New York City Mayor Bill de Blasio is criticized for saying that the emptying of prisons had made the city “safer” even as violent crime intensified.
De Blasio made the comments on Wednesday while signing a new law on police accountability, which includes a slew of measures under attack from police unions and officials.
When the bill was signed, the Blasio bragged about the policy of releasing suspects and perpetrators by hundreds from Rikers Island, including lifting bail for many crime categories.
“We now have fewer people in our prisons than ever since World War II, and we are safer and better for it,” said the mayor.
“We now have fewer people in our prisons than ever since World War II, and we are safer and better for it,” said the Blasio as he signed new local laws on Wednesday
The mayor’s critics slammed the comment, and Fox News presenter Sean Hannity called the Blasio “delusions” in a tweet.
Violent crime in New York has risen alarmingly in recent months, with data from NYPD showing shooting incidents in June rose 130 percent from the same month last year and reached their highest level since 1996.
Burglary increased by 118 percent in June and increased by 46 percent through June 30.
The murders rose 30 percent in June and rose 23 percent in the first six months of the year, the department said.
NYPD Commissioner Dermot Shea blamed the increase in crime on the policies released by Rikers Island inmates during the corona virus pandemic.
It follows a recent move that cut the $ 1 billion of the NYPD’s $ 6 billion annual budget.
Mayor Bill de Blasio, mid-white shirt, helps paint the new Black Lives Matter mural in the Bronx neighborhood of New York on Wednesday. Later, the Blasio signed a police bill while sitting at a desk on the street next to the mural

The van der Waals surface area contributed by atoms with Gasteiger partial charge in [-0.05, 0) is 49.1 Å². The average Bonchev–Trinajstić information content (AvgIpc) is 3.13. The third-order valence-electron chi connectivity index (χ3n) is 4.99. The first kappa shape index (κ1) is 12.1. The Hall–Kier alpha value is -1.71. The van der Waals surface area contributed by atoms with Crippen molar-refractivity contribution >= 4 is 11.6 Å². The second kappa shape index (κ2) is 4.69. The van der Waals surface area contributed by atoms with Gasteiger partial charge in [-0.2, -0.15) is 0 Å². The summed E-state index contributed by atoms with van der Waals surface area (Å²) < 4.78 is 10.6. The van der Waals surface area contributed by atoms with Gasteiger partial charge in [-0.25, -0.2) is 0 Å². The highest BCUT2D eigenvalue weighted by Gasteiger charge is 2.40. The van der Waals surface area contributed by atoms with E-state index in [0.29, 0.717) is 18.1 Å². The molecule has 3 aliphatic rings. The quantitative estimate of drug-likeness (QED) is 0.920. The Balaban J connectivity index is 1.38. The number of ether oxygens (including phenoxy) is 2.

For the week ending July 12, the shooting incidents in NYC have been at their highest level since 1996
De Blasio stood on a stage that featured ‘Black Lives Matter’ and praised the package of new laws on Wednesday, including criminalizing the police who kneel on a suspect’s torso while tying them up.
The Black Lives Matter movement has been at the forefront of change in New York City and across our country. I am proud to sign these sweeping reforms in law and to honor the work they have done, ”said De Blasio.
However, the new laws came under fire from police unions and officials in New York and neighboring departments.
The general union council representing most of the NYPD agents called the new laws “more pro-criminal law that demonizes the police and complicates the enforcement of the law … the people of NYC continue to bear the consequences.”
Neighboring Westchester police issued an order on Thursday banning its officers from enforcement actions in New York City.
The warrant says that the provision that kneeling on a suspect’s torso makes it punishable to handcuff him makes it too dangerous to be arrested and Westchester officers chase the suspect into town.
The union representing the troopers of New York State has also called for the same reason to withdraw its officers from New York City.
The new law “places an unnecessary burden on our Troopers,” PBA president Thomas Mungeer said in a statement.
“It exposes them to criminal and civil liability for imprisonment of a person during a lawful arrest in a manner consistent with their education and legal in the rest of the state. In addition, this legislation will prevent Troopers from safely and effectively arresting resistant nationals, “he continued.
“I demand that New York State Police Superintendent Keith Corlett immediately remove all uniformed state forces currently stationed in New York City and cease all law enforcement activity within that jurisdiction,” Mungeer said.
About 200 state troops are currently assigned to roles in New York City.
NYPD chief of division Terence Monahan, who was injured this week in a police attack on the Brooklyn Bridge, has also objected to the law banning the pressure on a person’s chest or back.
“Anyone who has ever arrested someone who has fought and wrestled knows that chances are your knee will land on someone’s back,” Monahan said earlier this month, according to NY1. “It is a big problem for our police.”
Monahan called the new law “insane” and predicted that crime would continue to increase if the police are not to use violence against suspects who oppose arrest.